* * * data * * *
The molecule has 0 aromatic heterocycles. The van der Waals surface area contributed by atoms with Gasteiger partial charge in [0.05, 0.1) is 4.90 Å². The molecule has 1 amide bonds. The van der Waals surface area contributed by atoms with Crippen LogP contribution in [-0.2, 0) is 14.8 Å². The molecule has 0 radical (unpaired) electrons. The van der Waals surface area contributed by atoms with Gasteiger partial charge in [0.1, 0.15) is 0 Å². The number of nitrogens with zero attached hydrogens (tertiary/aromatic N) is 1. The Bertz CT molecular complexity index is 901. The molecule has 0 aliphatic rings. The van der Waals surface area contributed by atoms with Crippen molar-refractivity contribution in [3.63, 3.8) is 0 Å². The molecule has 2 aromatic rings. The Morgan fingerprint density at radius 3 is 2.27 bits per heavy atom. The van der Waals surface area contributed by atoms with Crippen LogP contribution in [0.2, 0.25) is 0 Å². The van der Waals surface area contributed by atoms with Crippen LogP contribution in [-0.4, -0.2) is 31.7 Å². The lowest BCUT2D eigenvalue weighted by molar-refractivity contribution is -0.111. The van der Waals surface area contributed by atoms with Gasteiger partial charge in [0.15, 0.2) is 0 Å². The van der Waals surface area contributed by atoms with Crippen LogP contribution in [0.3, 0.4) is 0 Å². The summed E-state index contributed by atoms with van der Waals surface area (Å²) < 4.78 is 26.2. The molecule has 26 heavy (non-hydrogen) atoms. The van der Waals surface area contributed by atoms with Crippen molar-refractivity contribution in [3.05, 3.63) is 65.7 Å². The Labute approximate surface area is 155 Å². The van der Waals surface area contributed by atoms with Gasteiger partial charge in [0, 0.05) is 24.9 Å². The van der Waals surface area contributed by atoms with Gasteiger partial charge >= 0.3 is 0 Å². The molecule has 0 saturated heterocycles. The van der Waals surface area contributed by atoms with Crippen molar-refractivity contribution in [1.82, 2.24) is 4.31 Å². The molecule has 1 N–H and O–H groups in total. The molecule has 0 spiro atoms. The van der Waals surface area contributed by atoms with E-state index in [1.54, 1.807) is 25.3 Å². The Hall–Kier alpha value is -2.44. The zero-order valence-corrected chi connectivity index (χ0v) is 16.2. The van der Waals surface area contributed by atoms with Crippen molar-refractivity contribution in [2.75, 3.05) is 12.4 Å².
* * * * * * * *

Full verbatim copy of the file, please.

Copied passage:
The molecule has 0 aromatic heterocycles. The van der Waals surface area contributed by atoms with Gasteiger partial charge in [0.05, 0.1) is 4.90 Å². The molecule has 1 amide bonds. The van der Waals surface area contributed by atoms with Crippen LogP contribution in [-0.2, 0) is 14.8 Å². The molecule has 0 radical (unpaired) electrons. The van der Waals surface area contributed by atoms with Gasteiger partial charge in [0.1, 0.15) is 0 Å². The number of nitrogens with zero attached hydrogens (tertiary/aromatic N) is 1. The Bertz CT molecular complexity index is 901. The molecule has 0 aliphatic rings. The van der Waals surface area contributed by atoms with Crippen molar-refractivity contribution in [3.63, 3.8) is 0 Å². The molecule has 2 aromatic rings. The Morgan fingerprint density at radius 3 is 2.27 bits per heavy atom. The van der Waals surface area contributed by atoms with Crippen LogP contribution in [0.2, 0.25) is 0 Å². The van der Waals surface area contributed by atoms with Crippen LogP contribution in [-0.4, -0.2) is 31.7 Å². The lowest BCUT2D eigenvalue weighted by molar-refractivity contribution is -0.111. The van der Waals surface area contributed by atoms with Gasteiger partial charge in [0.15, 0.2) is 0 Å². The van der Waals surface area contributed by atoms with Crippen LogP contribution in [0.3, 0.4) is 0 Å². The summed E-state index contributed by atoms with van der Waals surface area (Å²) < 4.78 is 26.2. The molecule has 26 heavy (non-hydrogen) atoms. The van der Waals surface area contributed by atoms with Crippen molar-refractivity contribution in [3.05, 3.63) is 65.7 Å². The Labute approximate surface area is 155 Å². The van der Waals surface area contributed by atoms with Gasteiger partial charge in [0, 0.05) is 24.9 Å². The van der Waals surface area contributed by atoms with Gasteiger partial charge >= 0.3 is 0 Å². The molecule has 0 saturated heterocycles. The van der Waals surface area contributed by atoms with Crippen molar-refractivity contribution in [1.82, 2.24) is 4.31 Å². The molecule has 1 N–H and O–H groups in total. The molecule has 0 spiro atoms. The van der Waals surface area contributed by atoms with E-state index in [1.54, 1.807) is 25.3 Å². The Hall–Kier alpha value is -2.44. The zero-order valence-corrected chi connectivity index (χ0v) is 16.2. The van der Waals surface area contributed by atoms with Crippen molar-refractivity contribution in [2.75, 3.05) is 12.4 Å².